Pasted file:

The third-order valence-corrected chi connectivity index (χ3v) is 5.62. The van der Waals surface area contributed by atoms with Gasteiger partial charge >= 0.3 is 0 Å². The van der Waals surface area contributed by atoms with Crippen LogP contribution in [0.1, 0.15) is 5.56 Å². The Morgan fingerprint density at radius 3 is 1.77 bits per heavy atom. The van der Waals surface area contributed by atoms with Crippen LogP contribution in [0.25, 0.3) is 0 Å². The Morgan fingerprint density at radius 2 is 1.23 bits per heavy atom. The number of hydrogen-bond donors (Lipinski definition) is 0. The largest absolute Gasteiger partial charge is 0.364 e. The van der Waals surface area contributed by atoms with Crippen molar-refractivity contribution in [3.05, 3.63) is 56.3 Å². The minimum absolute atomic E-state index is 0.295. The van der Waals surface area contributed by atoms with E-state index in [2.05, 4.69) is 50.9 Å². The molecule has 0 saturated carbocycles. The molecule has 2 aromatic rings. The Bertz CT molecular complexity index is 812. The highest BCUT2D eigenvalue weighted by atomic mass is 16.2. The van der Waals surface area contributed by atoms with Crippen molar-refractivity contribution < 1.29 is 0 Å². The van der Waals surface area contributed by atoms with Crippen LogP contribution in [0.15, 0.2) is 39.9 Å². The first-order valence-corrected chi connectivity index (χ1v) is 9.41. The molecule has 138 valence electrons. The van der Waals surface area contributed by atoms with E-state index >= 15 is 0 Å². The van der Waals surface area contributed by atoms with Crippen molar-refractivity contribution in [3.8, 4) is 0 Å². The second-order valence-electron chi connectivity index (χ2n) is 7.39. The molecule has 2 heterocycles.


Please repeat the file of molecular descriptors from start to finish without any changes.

The third-order valence-corrected chi connectivity index (χ3v) is 5.62. The van der Waals surface area contributed by atoms with Gasteiger partial charge >= 0.3 is 0 Å². The van der Waals surface area contributed by atoms with Crippen LogP contribution in [0.1, 0.15) is 5.56 Å². The Morgan fingerprint density at radius 3 is 1.77 bits per heavy atom. The van der Waals surface area contributed by atoms with Crippen LogP contribution in [0.25, 0.3) is 0 Å². The Morgan fingerprint density at radius 2 is 1.23 bits per heavy atom. The number of hydrogen-bond donors (Lipinski definition) is 0. The largest absolute Gasteiger partial charge is 0.364 e. The van der Waals surface area contributed by atoms with Crippen molar-refractivity contribution in [3.05, 3.63) is 56.3 Å². The minimum absolute atomic E-state index is 0.295. The van der Waals surface area contributed by atoms with E-state index in [2.05, 4.69) is 50.9 Å². The molecule has 0 saturated carbocycles. The molecule has 2 aromatic rings. The Bertz CT molecular complexity index is 812. The highest BCUT2D eigenvalue weighted by atomic mass is 16.2. The van der Waals surface area contributed by atoms with Crippen molar-refractivity contribution < 1.29 is 0 Å². The van der Waals surface area contributed by atoms with Crippen LogP contribution in [0.15, 0.2) is 39.9 Å². The first-order valence-corrected chi connectivity index (χ1v) is 9.41. The molecule has 138 valence electrons. The van der Waals surface area contributed by atoms with E-state index >= 15 is 0 Å². The van der Waals surface area contributed by atoms with Crippen molar-refractivity contribution in [3.8, 4) is 0 Å². The second-order valence-electron chi connectivity index (χ2n) is 7.39. The molecule has 2 heterocycles.